Artificially acquired immunity is of two types. Either it is an active immunity or it is a passive immunity.

Active imunity, as the name suggests, occurs when the body itself develops antibodies (see Pet Corner 27.7.08) against a specific disease. This can happen in either of two ways.

Firstly, if the animal has been exposed to an infectious disease, it may or may not become seriously ill, but it will develop antibodies against that specific germ. Should the animal recover, those antibodies will protect it from reinfection by that particular germ. This protection varies in length. It may be temporary – as in the foot-and-mouth disease of cattle. In this case, the cattle may be infected several times during their lives. Another such example would be tetanus (‘lockjaw’) in horses. However, the immunity may last longer, even for the animal’s entire life span. Smallpox in humans and canine distemper spring to mind. Once the humans/animals have had a bout of these ailments and survive, they can’t contract these diseases again.

I should mention that in some cases, a long-standing immunity (which an animal obtained after total recovery from a specific disease) can actually weaken in the face of a renewed onslaught by the same infectious agent which returns in increased numbers and with greater pathogenicity (ability to make sick) and virulence (extremely severe and malignant). This happens often with viruses and with some protozoan diseases.

Active immunity can also come from vaccines (artificial inducement of immunity). The germs (viruses or bacteria) present in the vaccine can either be killed germs or can be modified (attenuated = weakened) live viruses or bacteria. Once these weakened (we have taken away their virulence and pathogencity) germs are injected into the body (vaccination), the production of germ-specific antibodies is stimulated, even though the injected germs are ‘attenuated’ (weakened).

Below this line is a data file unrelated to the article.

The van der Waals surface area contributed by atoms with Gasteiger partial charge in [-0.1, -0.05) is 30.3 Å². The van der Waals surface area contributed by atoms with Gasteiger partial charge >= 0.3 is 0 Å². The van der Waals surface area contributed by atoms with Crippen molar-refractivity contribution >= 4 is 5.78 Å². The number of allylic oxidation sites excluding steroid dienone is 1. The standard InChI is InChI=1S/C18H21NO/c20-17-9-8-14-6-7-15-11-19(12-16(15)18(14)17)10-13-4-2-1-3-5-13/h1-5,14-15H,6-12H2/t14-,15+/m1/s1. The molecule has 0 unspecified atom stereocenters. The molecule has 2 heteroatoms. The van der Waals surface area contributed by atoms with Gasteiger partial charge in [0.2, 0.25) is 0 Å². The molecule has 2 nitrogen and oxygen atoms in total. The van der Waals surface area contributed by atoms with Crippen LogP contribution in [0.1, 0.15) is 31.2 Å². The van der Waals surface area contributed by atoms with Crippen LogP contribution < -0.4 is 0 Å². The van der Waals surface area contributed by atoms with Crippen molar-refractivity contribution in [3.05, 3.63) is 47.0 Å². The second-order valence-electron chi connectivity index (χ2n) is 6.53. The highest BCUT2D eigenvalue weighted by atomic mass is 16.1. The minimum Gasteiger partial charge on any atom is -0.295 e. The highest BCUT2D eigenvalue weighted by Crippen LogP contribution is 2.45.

The protection which the animal gets after the introduction of the weakened live germ (or even dead germs) may develop slowly, but it is long-lasting and will confer on the vaccinated animal a protection against that particular disease for many months or even many years. In the case of distemper (as with many other diseases), for example, after the first three or four ‘shots’ at three-week intervals, one needs only administer a ‘booster’ vaccination annually.

So far, I have been referring to modified live viruses/bacteria. However, we can use inactivated (dead) germs to build up an immune response to the specific disease that may be caused by that germ when it is alive and kicking and potent. The scientists have many methods at their disposal to inactivate the germs with which the animals are vaccinated. Techniques involving heat or chemicals (formalin, acetone, alcohol, etc) are used.

Lastly, there are new methods of active immunisation which scientists are very excited about. Research in Recombinant DNA vaccines to produce an active immunity is a good example. In this case, genes are manipulated. For example, the viruses that cause canine parvovirus or feline ‘influenza’ can be isolated and ‘recombined’ (incorporated) into certain bacteria. Consequently, these bacteria produce, as a reaction, pure viral protein which can be used as a vaccine. Isn’t science, used for the benefit of mankind, wonderful!
In fact, science can also produce synthetic vaccines that deliver an active immunity. But let me stop here, before I get too carried away and lose track of today’s message which basically was to introduce you to the concept of active immunity.

Next week we will continue with artificially acquired immunity.

Please implement disease preventative measures (vaccinations, routine dewormings, monthly anti-heartworm medication, etc) and adopt-a-pet from the GSPCA’s Animal Clinic and Shelter at Robb Street and Orange Walk, if you have the wherewithal to care well for the animals. Do not stray your unwanted pets, take them to the GSPCA’s Clinic and Shelter instead. If you see anyone being cruel to an animal, or if you need any technical information, please get in touch with the Clinic and Shelter by calling 226-4237.

Around the Web

Comments